Pembrolizumab Plus Pemetrexed and Platinum in Nonsquamous Non–Small-Cell Lung Cancer: 5-Year Outcomes From the Phase 3 KEYNOTE-189 Study

Author(s): Marina C. Garassino, MD1,2; Shirish Gadgeel, MD3; Giovanna Speranza, MD, MSc4; Enriqueta Felip, MD, PhD5; Emilio Esteban, MD6; Manuel Dómine, MD7; Maximilian J. Hochmair, MD8; Steven F. Powell, MD9; Helge G. Bischoff, MD10; Nir Peled, MD11; Francesco Grossi, MD12; Ross R. Jennens, MBBS13; Martin Reck, MD, PhD14; Rina Hui, MBBS, PhD15; Edward B. Garon, MD16; Takayasu Kurata, MD17; Jhanelle E. Gray, MD18; Paul Schwarzenberger, MD19; Erin Jensen, MS19; M. Catherine Pietanza, MD19; and Delvys Rodríguez-Abreu, MD, PhD20
Source: DOI: 10.1200/JCO.22.01989 Journal of Clinical Oncology 41, no. 11 (April 10, 2023) 1992-1998.
Maem Hussein MD

Dr. Maen Hussein's Thoughts

Confirms what we already know. No real surprises.

Clinical trials frequently include multiple end points that mature at different times. The initial report, typically on the based on the primary end point, may be published when key planned co-primary or secondary analyses are not yet available. Clinical Trial Updates provide an opportunity to disseminate additional results from studies, published in JCO or elsewhere, for which the primary end point has already been reported.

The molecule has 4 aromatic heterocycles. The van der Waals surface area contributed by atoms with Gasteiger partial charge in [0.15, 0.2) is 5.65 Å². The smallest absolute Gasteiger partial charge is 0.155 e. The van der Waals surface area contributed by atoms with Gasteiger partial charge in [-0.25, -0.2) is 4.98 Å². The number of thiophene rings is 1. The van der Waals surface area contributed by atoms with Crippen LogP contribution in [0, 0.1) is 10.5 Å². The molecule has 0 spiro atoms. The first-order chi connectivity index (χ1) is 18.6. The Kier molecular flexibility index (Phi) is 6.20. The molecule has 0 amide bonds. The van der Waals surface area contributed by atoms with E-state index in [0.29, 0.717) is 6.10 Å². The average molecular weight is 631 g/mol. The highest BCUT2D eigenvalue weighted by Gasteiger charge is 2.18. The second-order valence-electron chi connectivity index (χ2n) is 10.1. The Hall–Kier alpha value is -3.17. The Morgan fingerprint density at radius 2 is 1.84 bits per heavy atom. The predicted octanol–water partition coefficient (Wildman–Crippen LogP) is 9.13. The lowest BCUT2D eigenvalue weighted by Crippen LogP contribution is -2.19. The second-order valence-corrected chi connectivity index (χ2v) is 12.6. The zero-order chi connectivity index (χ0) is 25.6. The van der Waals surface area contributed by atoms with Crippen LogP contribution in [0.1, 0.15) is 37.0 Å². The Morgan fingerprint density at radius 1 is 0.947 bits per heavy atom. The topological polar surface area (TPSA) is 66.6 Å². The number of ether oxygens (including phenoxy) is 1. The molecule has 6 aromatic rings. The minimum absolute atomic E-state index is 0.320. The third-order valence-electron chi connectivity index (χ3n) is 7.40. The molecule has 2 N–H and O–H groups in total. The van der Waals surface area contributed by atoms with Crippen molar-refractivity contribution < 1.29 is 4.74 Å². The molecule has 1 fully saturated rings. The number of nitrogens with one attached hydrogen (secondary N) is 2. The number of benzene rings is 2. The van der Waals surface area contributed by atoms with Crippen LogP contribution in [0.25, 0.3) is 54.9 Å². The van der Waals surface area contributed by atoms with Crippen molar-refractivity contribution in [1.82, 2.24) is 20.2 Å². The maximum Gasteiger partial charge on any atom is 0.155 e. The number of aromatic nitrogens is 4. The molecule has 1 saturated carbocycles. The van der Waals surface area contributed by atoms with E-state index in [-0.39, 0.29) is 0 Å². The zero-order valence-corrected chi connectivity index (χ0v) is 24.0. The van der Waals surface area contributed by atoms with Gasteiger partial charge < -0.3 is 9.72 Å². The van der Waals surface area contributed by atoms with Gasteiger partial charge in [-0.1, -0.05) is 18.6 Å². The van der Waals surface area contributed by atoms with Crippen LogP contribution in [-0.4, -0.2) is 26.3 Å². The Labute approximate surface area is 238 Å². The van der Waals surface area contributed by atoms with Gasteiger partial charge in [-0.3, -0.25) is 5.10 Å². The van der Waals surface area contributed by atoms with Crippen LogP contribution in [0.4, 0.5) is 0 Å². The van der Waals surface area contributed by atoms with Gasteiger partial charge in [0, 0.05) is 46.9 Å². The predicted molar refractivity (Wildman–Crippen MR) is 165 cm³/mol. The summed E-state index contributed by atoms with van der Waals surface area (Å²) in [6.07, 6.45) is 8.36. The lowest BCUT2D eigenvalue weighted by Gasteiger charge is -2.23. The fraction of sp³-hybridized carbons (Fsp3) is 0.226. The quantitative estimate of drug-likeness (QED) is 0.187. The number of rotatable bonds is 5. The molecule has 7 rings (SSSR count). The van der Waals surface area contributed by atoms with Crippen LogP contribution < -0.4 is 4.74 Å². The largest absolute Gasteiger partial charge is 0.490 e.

We present 5-year outcomes from the phase 3 KEYNOTE-189 study ( identifier: NCT02578680). Eligible patients with previously untreated metastatic nonsquamous non–small-cell lung cancer without EGFR/ALK alterations were randomly assigned 2:1 to pembrolizumab 200 mg or placebo once every 3 weeks for up to 35 cycles with pemetrexed and investigator’s choice of carboplatin/cisplatin for four cycles, followed by maintenance pemetrexed until disease progression or unacceptable toxicity. Primary end points were overall survival (OS) and progression-free survival (PFS). Among 616 randomly assigned patients (n = 410, pembrolizumab plus pemetrexed-platinum; n = 206, placebo plus pemetrexed-platinum), median time from random assignment to data cutoff (March 8, 2022) was 64.6 (range, 60.1-72.4) months. Hazard ratio (95% CI) for OS was 0.60 (0.50 to 0.72) and PFS was 0.50 (0.42 to 0.60) for pembrolizumab plus platinum-pemetrexed versus placebo plus platinum-pemetrexed. 5-year OS rates were 19.4% versus 11.3%. Toxicity was manageable. Among 57 patients who completed 35 cycles of pembrolizumab, objective response rate was 86.0% and 3-year OS rate after completing 35 cycles (approximately 5 years after random assignment) was 71.9%. Pembrolizumab plus pemetrexed-platinum maintained OS and PFS benefits versus placebo plus pemetrexed-platinum, regardless of programmed cell death ligand-1 expression. These data continue to support pembrolizumab plus pemetrexed-platinum as a standard of care in previously untreated metastatic non–small-cell lung cancer without EGFR/ALK alterations.

Author Affiliations